I'm not sure what to think of this. My first reaction is it seems like a solution looking for a problem. My GBA can already run its own cartridges, GB and GBC, and emulate the Game Gear, so that's most of the consoles Analogue lists taken care of. Anything more powerful than the GBA (DS, PSP, phones) can run even more.
Regarding the FPGA and its benefits over emulation, I've never really found that to be an issue with handheld games. I can see how it would be a selling point of Analogue's NES, SNES and Genesis consoles - no lag at 1080p! - but with a handheld? Maybe I'm a little biased, but my favorite games on handheld are puzzles and RPGs where twitch reflexes aren't necessary. And regarding sound, emulators deal with that just fine. You don't need the FPGA to mimic something like the Genesis' FM synth, handheld sound hardware is much simpler.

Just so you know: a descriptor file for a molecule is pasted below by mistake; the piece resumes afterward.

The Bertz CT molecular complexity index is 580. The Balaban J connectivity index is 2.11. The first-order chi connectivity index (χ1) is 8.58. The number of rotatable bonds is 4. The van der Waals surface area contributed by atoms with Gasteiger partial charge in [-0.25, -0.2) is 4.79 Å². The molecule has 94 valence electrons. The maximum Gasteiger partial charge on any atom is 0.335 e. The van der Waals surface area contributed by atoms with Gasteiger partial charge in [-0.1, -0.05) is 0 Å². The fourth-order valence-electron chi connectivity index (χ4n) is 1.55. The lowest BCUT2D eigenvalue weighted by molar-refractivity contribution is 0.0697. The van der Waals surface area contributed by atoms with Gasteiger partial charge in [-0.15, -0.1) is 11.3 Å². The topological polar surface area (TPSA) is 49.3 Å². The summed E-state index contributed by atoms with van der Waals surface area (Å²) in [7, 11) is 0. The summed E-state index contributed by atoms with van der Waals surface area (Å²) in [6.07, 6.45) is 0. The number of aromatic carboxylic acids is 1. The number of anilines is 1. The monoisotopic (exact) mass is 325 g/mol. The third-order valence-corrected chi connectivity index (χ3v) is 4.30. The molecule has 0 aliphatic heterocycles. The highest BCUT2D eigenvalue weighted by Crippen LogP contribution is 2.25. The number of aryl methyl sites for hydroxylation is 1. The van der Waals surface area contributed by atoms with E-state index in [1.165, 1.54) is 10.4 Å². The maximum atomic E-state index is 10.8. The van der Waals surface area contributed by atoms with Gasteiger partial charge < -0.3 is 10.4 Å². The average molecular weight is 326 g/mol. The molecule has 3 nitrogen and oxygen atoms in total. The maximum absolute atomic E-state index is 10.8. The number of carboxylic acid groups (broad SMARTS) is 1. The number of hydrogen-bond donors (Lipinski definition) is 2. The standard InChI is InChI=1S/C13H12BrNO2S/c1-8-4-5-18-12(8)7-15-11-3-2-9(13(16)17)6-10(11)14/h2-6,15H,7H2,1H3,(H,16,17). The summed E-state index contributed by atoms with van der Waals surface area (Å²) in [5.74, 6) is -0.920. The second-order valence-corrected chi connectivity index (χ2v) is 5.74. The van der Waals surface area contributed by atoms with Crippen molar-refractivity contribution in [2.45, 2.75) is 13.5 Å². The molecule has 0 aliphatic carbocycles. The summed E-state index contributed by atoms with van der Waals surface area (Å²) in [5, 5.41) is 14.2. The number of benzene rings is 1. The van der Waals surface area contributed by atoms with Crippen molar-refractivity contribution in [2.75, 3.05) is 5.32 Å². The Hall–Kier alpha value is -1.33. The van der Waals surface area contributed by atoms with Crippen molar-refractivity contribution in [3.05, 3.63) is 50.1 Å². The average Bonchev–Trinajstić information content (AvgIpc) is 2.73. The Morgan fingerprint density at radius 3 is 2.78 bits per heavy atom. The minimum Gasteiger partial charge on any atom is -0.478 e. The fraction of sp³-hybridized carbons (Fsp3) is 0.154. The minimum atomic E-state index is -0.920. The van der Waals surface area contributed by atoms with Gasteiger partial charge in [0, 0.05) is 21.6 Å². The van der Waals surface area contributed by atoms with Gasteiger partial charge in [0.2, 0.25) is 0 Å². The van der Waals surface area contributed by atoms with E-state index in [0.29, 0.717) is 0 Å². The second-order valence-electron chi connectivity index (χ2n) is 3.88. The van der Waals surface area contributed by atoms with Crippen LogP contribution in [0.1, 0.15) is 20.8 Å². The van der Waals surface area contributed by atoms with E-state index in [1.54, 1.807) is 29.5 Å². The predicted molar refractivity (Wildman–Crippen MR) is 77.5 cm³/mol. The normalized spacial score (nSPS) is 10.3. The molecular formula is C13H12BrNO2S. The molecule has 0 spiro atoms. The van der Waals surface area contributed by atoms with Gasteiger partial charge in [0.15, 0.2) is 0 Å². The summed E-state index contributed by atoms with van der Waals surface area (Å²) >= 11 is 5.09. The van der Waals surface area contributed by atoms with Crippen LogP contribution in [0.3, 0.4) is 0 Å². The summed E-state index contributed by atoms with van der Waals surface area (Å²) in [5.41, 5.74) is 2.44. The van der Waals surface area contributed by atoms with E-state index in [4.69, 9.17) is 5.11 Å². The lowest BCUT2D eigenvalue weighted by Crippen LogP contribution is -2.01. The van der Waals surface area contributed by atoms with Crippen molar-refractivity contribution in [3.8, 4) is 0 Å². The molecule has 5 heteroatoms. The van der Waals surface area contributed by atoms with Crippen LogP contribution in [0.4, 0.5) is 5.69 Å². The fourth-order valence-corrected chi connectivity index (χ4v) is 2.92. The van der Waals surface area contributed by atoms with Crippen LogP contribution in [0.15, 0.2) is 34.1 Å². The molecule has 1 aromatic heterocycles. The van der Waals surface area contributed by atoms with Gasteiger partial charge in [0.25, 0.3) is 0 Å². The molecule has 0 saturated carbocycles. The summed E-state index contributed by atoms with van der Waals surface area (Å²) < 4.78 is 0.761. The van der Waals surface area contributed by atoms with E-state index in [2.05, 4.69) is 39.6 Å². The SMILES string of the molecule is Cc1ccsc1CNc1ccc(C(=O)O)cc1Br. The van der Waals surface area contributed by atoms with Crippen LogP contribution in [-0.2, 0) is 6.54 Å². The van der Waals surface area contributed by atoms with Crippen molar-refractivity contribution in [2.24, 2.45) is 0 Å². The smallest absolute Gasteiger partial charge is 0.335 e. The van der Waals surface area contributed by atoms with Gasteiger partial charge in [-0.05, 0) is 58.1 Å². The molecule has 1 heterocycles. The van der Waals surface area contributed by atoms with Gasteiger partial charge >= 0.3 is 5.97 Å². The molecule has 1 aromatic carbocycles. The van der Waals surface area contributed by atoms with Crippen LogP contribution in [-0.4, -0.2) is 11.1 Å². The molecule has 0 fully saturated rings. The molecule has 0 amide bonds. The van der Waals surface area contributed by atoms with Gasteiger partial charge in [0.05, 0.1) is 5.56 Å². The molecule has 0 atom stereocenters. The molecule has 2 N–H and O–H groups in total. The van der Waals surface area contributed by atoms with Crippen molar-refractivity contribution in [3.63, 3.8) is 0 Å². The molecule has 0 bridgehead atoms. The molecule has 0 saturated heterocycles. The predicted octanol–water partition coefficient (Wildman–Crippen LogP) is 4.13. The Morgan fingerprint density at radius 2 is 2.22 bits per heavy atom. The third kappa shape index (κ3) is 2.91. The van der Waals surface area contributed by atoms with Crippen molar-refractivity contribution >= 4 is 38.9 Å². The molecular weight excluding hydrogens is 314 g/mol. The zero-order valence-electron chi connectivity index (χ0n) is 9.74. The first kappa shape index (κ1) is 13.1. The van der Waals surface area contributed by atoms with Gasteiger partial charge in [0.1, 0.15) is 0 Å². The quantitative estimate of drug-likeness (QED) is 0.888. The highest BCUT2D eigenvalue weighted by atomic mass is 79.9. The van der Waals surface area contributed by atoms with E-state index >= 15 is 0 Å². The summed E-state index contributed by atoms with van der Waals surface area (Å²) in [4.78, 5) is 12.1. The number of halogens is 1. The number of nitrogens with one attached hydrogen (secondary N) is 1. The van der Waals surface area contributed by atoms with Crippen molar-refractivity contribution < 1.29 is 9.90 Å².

Similarly I don't see the point of a dock either. This is opinion too, but I don't think handheld games look that good on anything other than a handheld. Like, seriously, who wants to play the Game Gear port of Sonic with its wonky HUD and cramped camera on a big screen? Find a different version that fits better. Even stuff like Mega Man Zero and Metroid Fusion doesn't feel right either. A dock's nice to have, yes, but I don't think it's much of a selling point.
I think the biggest appeal is the second FPGA though, "for developers to develop and port their own cores". If somebody manages to implement the Genesis and SNES on said FPGA, like the Super Nt and Mega Sg, I'd be very interested. A handheld Genesis like AtGames' consoles, except one that actually doesn't suck? I'd buy that. To be honest, I wonder why Analogue hasn't made those themselves, seeing as they've now proven they can fit a powerful FPGA in handheld form... hm.
Not for me, I guess.